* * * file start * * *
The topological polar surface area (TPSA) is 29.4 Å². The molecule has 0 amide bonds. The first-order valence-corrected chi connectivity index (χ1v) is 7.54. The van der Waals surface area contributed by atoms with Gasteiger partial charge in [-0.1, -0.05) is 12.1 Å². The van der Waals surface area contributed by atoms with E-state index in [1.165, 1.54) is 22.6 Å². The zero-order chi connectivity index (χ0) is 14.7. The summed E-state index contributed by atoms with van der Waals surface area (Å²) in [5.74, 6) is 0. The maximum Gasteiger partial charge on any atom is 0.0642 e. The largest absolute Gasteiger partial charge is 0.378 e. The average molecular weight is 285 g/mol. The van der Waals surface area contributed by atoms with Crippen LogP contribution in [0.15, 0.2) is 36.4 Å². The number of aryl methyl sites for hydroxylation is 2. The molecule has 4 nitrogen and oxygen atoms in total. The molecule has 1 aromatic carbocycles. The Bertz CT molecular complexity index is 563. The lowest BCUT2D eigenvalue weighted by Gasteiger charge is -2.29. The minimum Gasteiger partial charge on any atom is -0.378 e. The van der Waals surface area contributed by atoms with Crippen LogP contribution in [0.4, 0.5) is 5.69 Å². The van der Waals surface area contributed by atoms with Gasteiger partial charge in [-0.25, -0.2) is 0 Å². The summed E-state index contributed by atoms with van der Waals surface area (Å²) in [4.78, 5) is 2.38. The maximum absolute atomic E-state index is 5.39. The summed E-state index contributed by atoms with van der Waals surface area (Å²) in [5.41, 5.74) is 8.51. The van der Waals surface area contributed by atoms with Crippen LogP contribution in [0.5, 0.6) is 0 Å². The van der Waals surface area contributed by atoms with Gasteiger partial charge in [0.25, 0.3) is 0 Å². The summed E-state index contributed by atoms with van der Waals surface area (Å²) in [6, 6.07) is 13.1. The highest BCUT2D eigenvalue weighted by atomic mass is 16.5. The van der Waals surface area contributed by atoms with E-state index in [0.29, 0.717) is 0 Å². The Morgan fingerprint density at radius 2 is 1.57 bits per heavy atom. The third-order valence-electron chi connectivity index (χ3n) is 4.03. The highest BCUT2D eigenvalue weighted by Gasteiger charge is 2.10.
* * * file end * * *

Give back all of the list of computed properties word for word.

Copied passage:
The topological polar surface area (TPSA) is 29.4 Å². The molecule has 0 amide bonds. The first-order valence-corrected chi connectivity index (χ1v) is 7.54. The van der Waals surface area contributed by atoms with Gasteiger partial charge in [-0.1, -0.05) is 12.1 Å². The van der Waals surface area contributed by atoms with E-state index in [1.165, 1.54) is 22.6 Å². The zero-order chi connectivity index (χ0) is 14.7. The summed E-state index contributed by atoms with van der Waals surface area (Å²) in [5.74, 6) is 0. The maximum Gasteiger partial charge on any atom is 0.0642 e. The largest absolute Gasteiger partial charge is 0.378 e. The average molecular weight is 285 g/mol. The van der Waals surface area contributed by atoms with Crippen LogP contribution in [0.15, 0.2) is 36.4 Å². The number of aryl methyl sites for hydroxylation is 2. The molecule has 4 nitrogen and oxygen atoms in total. The molecule has 1 aromatic carbocycles. The Bertz CT molecular complexity index is 563. The lowest BCUT2D eigenvalue weighted by Gasteiger charge is -2.29. The minimum Gasteiger partial charge on any atom is -0.378 e. The van der Waals surface area contributed by atoms with Crippen LogP contribution in [0.4, 0.5) is 5.69 Å². The van der Waals surface area contributed by atoms with Gasteiger partial charge in [-0.25, -0.2) is 0 Å². The summed E-state index contributed by atoms with van der Waals surface area (Å²) in [4.78, 5) is 2.38. The maximum absolute atomic E-state index is 5.39. The summed E-state index contributed by atoms with van der Waals surface area (Å²) in [5.41, 5.74) is 8.51. The van der Waals surface area contributed by atoms with Crippen LogP contribution in [0.5, 0.6) is 0 Å². The van der Waals surface area contributed by atoms with Gasteiger partial charge in [0.25, 0.3) is 0 Å². The summed E-state index contributed by atoms with van der Waals surface area (Å²) in [6, 6.07) is 13.1. The highest BCUT2D eigenvalue weighted by atomic mass is 16.5. The van der Waals surface area contributed by atoms with E-state index in [0.29, 0.717) is 0 Å². The Morgan fingerprint density at radius 2 is 1.57 bits per heavy atom. The third-order valence-electron chi connectivity index (χ3n) is 4.03. The highest BCUT2D eigenvalue weighted by Gasteiger charge is 2.10.